A quick trip around the globe for you. Welsh hardcore rolls into town in the shape of Bastions (V39), slightly hamstrung by a borderline-muddy mix that takes the edge off roaring dissections on the futility of small-town life. Argentinian trio Las Kellies (Cul De Sac) are infinitely more stoic by comparison, dispensing their ESG-esque no wave with a disdain that can't help but come off as rather adorably cool.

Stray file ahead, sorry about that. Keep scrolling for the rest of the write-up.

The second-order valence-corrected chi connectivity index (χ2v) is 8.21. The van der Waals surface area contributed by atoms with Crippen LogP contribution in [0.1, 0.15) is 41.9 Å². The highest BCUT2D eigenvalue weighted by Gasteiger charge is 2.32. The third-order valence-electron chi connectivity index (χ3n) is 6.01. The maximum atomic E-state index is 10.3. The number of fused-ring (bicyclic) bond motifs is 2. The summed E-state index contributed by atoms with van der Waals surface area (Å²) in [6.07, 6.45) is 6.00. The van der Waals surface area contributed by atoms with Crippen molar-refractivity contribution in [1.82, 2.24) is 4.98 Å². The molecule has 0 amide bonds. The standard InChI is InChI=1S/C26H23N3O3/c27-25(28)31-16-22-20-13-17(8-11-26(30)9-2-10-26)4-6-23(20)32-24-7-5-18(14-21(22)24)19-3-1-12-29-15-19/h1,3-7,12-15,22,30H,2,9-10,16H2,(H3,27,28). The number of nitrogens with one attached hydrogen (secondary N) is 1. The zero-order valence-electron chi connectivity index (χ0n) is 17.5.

FIRST WORLD PROBLEMS ALERT: our phone GPS doesn't seem to want to help us to find the slightly off-the-Incubate-beaten-track Theatres Tilburg venue, and by the time that we do, CocoRosie are all but finished. The alternative turns out to be the absolute visual opposite of the intoxicating Casady sisters. Fat White Family (Cul De Sac) are a sight to behold, for sure. In fact, who knows if it's possible to figure out exactly what you're looking at within the mere space of a 45-minute set? There's clearly parts of The Fall's ramshackle charm and Clinic's organ swells present and correct. But the microphone-sharing, last-gang-in-town attitude is begging for the 'L' bomb to be dropped. It feels like witnessing The Libertines rebooted into something altogether more unsettling. Their grubby, wiry singer Lias has a monk-esque circle shaved into the crown of an otherwise moppish, unkempt hairdo that's straight out of the heyday of baggy. His bandmates all wear the 10-mile stares of men who are waiting for their medication to kick in. As we depart the venue we see the band talking to newly converted fans by a side door near – with fitting dirty juxtaposition – the entrance to a strip club. Mere moments later, we overhear a snippet of a conversation between Lias and a female Dutch festival-goer: “You sccchhmell like a burp,” is her succinct conclusion. Unpleasant music for unpleasant times. But despite a handful of musical missteps this weekend, we still won't hear a bad word said against Incubate.